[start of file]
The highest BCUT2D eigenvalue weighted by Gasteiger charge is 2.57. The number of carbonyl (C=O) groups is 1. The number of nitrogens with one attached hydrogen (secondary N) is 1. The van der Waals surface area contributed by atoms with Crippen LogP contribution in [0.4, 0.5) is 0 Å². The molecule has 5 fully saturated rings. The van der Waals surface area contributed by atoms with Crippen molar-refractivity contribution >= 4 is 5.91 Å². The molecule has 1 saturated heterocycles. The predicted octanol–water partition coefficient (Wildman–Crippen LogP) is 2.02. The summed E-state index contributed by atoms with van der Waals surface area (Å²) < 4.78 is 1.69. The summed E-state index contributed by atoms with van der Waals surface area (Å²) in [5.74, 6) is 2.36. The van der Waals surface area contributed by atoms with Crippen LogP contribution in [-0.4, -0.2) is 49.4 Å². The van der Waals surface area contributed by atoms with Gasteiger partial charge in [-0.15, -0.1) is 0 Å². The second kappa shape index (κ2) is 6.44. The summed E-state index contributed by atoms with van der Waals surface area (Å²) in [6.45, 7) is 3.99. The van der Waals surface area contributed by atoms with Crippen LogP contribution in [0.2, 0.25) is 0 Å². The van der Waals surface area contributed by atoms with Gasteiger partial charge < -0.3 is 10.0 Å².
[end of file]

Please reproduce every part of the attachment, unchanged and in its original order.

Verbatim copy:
The highest BCUT2D eigenvalue weighted by Gasteiger charge is 2.57. The number of carbonyl (C=O) groups is 1. The number of nitrogens with one attached hydrogen (secondary N) is 1. The van der Waals surface area contributed by atoms with Crippen LogP contribution in [0.4, 0.5) is 0 Å². The molecule has 5 fully saturated rings. The van der Waals surface area contributed by atoms with Crippen molar-refractivity contribution >= 4 is 5.91 Å². The molecule has 1 saturated heterocycles. The predicted octanol–water partition coefficient (Wildman–Crippen LogP) is 2.02. The summed E-state index contributed by atoms with van der Waals surface area (Å²) < 4.78 is 1.69. The summed E-state index contributed by atoms with van der Waals surface area (Å²) in [5.74, 6) is 2.36. The van der Waals surface area contributed by atoms with Crippen LogP contribution in [-0.4, -0.2) is 49.4 Å². The van der Waals surface area contributed by atoms with Gasteiger partial charge in [-0.15, -0.1) is 0 Å². The second kappa shape index (κ2) is 6.44. The summed E-state index contributed by atoms with van der Waals surface area (Å²) in [6.45, 7) is 3.99. The van der Waals surface area contributed by atoms with Crippen LogP contribution in [0.2, 0.25) is 0 Å². The van der Waals surface area contributed by atoms with Gasteiger partial charge < -0.3 is 10.0 Å².